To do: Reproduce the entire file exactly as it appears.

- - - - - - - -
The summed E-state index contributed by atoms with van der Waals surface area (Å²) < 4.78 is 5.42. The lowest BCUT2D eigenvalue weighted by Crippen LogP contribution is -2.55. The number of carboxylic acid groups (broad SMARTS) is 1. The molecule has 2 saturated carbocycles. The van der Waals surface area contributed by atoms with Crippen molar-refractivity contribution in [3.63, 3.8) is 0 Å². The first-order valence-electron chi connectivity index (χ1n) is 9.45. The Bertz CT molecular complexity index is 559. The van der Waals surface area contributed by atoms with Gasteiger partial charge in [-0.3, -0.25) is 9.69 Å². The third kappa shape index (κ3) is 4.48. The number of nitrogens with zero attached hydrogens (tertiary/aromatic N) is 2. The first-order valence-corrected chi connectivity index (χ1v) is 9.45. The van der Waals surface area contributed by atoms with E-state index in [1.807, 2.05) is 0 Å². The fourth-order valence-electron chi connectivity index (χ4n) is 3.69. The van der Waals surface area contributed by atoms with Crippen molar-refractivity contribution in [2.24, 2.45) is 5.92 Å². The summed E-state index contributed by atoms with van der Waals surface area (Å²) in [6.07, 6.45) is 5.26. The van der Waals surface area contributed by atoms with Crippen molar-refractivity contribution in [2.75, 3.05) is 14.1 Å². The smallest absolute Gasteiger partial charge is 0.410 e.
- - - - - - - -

The summed E-state index contributed by atoms with van der Waals surface area (Å²) < 4.78 is 5.42. The lowest BCUT2D eigenvalue weighted by Crippen LogP contribution is -2.55. The number of carboxylic acid groups (broad SMARTS) is 1. The molecule has 2 saturated carbocycles. The van der Waals surface area contributed by atoms with Crippen molar-refractivity contribution in [3.63, 3.8) is 0 Å². The first-order valence-electron chi connectivity index (χ1n) is 9.45. The Bertz CT molecular complexity index is 559. The van der Waals surface area contributed by atoms with Gasteiger partial charge in [-0.3, -0.25) is 9.69 Å². The third kappa shape index (κ3) is 4.48. The number of nitrogens with zero attached hydrogens (tertiary/aromatic N) is 2. The first-order valence-corrected chi connectivity index (χ1v) is 9.45. The van der Waals surface area contributed by atoms with E-state index in [1.807, 2.05) is 0 Å². The fourth-order valence-electron chi connectivity index (χ4n) is 3.69. The van der Waals surface area contributed by atoms with Crippen molar-refractivity contribution in [2.24, 2.45) is 5.92 Å². The summed E-state index contributed by atoms with van der Waals surface area (Å²) in [6.07, 6.45) is 5.26. The van der Waals surface area contributed by atoms with Crippen molar-refractivity contribution in [2.75, 3.05) is 14.1 Å². The smallest absolute Gasteiger partial charge is 0.410 e.